I inch up to the white line and stare blankly at the red light ahead. I almost miss him completely. Less than ten feet away from my car sits a hooded man whose frame blends in with the black night.

I shiver inside my fully insulated SUV and subconsciously cinch my sweater up around my neck. The temperature gauge on my dash registers a chilly 47 degrees.

The light takes an eternity. I notice his wheelchair and the way his head hangs to the side. I wonder if he is asleep.

His hands grip a cardboard sign. I can only guess what it says. Doesn’t he know it’s pitch black, and no one can read that sign even if they tried?

Do you see yourself? a voice breaks the silence.

The light turns green and my car lunges forward. I leave the man alone in the shivering dark.

The voice that pricked my spirit is a voice I know well. Jesus, the One who continues to capture my heart and rescue me from my selfishness, wasn’t done speaking to my soul. He had only just begun this conversation.

Do you see yourself?

How can I see myself in a disabled homeless man sitting alone in the dark? What do we have in common, Jesus?

Do you see Me?

This Jesus I know and love and serve shows Himself in the hungry and worn-out, the dependent and the desperate, the lonely and forgotten.

“For I was hungry and you gave me something to eat, I was thirsty and you gave me something to drink, I was a stranger and you invited me in, I needed clothes and you clothed me, I was sick and you looked after me, I was in prison and you came to visit me.” Matthew 25:35-36

Why is it so difficult for us to see Jesus here? We search everywhere but the lowest place. Why do we dislike His honest answer that this is where we’ll find Him, engage Him, walk with Him?

Jesus places Himself here, in the lowest ranks, with common people well acquainted with their own need. And He says, Follow me. He invites us to find ourselves among the least so that we might also find Him.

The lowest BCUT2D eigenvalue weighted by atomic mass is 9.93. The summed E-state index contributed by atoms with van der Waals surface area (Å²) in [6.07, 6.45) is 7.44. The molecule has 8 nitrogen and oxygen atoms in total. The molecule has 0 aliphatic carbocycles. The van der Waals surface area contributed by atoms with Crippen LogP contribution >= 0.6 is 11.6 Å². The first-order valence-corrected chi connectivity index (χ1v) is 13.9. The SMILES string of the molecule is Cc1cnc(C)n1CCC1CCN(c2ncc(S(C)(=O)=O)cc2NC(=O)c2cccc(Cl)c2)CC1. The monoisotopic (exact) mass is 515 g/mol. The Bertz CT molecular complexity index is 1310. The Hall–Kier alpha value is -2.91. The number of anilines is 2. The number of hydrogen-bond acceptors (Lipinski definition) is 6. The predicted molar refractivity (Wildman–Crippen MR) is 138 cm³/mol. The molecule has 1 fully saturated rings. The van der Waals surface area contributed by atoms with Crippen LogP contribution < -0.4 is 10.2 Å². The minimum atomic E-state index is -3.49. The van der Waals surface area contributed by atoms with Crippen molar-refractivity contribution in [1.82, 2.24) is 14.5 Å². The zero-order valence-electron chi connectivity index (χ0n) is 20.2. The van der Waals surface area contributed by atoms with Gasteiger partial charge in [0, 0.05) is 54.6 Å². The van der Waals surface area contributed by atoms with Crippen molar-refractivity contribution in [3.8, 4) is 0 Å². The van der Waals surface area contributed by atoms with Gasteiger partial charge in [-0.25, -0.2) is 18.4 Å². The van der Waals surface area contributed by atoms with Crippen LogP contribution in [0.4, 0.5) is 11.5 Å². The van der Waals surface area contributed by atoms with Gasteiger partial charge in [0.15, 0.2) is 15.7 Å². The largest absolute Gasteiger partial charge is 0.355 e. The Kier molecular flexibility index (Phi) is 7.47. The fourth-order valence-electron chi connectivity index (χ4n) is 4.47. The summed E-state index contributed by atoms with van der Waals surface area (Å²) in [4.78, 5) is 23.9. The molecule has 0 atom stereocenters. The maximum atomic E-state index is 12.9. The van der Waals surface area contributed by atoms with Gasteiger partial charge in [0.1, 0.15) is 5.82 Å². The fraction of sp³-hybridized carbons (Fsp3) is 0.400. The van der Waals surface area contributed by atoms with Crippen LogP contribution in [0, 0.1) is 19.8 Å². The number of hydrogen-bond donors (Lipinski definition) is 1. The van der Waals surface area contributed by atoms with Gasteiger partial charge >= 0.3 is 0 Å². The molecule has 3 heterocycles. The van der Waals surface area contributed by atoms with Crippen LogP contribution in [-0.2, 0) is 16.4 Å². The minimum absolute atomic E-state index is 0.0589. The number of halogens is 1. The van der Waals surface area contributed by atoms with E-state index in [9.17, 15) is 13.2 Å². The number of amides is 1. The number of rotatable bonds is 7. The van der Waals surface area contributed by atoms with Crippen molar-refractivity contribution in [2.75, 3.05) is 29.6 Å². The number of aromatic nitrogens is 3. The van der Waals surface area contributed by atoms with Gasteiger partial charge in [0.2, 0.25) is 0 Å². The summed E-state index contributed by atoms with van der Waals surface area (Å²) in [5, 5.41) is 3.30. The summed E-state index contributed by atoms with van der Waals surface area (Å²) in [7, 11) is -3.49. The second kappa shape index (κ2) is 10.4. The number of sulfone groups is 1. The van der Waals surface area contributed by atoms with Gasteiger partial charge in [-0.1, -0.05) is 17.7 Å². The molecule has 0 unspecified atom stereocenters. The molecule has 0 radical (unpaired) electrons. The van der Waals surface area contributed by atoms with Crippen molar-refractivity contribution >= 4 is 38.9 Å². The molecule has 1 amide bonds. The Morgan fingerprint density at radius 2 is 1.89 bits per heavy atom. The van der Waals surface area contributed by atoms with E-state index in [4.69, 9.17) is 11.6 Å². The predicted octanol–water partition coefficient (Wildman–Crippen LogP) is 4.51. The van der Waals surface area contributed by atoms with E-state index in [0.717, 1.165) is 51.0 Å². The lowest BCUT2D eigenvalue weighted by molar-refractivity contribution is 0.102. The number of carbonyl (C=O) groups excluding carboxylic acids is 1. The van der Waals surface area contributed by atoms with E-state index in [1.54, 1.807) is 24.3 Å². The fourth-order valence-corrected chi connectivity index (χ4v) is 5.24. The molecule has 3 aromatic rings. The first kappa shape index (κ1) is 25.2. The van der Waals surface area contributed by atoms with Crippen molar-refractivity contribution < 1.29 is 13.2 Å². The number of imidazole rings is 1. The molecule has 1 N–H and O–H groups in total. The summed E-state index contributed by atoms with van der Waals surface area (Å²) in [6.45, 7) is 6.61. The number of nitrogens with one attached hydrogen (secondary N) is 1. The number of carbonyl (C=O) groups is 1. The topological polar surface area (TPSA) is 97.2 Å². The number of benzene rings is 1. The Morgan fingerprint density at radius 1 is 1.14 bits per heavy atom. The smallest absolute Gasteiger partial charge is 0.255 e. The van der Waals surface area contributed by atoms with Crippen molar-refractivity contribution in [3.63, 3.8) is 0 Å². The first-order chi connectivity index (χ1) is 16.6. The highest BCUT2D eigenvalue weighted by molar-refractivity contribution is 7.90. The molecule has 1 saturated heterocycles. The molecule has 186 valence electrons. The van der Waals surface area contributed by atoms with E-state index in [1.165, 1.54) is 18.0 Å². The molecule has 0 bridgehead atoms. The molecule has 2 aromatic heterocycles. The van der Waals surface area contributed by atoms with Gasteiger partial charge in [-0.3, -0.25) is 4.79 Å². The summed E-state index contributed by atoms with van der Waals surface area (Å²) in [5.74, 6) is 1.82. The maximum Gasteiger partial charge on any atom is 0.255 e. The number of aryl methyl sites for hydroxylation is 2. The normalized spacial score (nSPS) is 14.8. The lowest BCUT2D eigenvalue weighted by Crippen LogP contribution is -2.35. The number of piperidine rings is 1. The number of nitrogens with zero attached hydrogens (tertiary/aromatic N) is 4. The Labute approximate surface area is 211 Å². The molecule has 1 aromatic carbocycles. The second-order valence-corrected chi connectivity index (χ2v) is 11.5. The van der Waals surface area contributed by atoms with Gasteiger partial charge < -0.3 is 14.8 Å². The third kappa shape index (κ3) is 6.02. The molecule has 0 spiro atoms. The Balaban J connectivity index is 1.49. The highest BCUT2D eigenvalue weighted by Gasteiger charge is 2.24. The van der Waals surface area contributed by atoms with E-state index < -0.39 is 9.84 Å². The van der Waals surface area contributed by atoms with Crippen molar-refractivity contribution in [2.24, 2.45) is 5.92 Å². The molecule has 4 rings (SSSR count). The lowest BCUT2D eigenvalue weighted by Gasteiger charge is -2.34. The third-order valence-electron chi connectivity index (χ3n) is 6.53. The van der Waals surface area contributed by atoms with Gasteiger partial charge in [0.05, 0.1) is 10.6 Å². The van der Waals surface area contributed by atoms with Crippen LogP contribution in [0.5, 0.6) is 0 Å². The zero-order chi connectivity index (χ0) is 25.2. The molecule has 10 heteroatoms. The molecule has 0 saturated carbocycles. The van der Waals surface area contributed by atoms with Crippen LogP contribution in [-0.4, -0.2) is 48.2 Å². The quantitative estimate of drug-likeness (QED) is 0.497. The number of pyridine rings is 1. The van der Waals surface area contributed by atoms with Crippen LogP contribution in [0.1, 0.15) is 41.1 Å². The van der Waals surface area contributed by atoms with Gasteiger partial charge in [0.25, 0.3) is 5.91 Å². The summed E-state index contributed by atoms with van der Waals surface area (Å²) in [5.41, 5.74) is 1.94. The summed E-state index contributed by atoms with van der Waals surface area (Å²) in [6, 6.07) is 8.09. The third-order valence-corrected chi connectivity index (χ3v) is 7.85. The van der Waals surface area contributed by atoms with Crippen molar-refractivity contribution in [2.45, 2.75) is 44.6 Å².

Yet, it’s too easy to divert our eyes to dodge the conversation, pretending we’re not needy at all. It’s less risky to ignore the man at the stoplight and wholeheartedly believe he’s needy and I’m not.

Relying on my own strength is a feeble attempt to distance myself from my own need for Jesus.

We need Jesus to recognize Him in the lost, the marginalized and forgotten. We need Jesus to show us our own lost-ness and emptiness and alienation and outright death without Him. Ironically, we need Jesus to remind us how badly we need Jesus.

Our faith hinges on those three simple words: We need Jesus. 

“For God so loved the world that He gave His one and only Son”–the very Bread of Life that fills our emptiness, Living Water that quenches every longing and desire.

God clothed us with a righteousness we don’t deserve and healed us of our sin-sickness. He showed us the only Way to enter in relationship with a holy God. Our Savior was not only willing to sit with us in our prison cells, but He busted the doors wide open.

And “whoever believes in him shall not perish but have eternal life.” John 3:16

Every past, present and future need is met fully in Jesus.

My heart believes this, but my eyes sometimes struggle to see the beauty woven into my dependence on a faithful God who has given me new life.

So, I pray for the man at the stop light—that his physical needs would be met, but also that his heart will find Jesus. I thank God for using his raw and visible need to remind me of my own invisible need for Jesus.

I thank Him for bridging the colossal gap between His holiness and my spiritual poverty that I could never close on my own. And, I thank Him for an inheritance I don’t deserve.

Every breath we take is a gift. May we use each one to praise Him and thank Him for rescuing our needy souls. Again and again and again.

Kelly Sobieski
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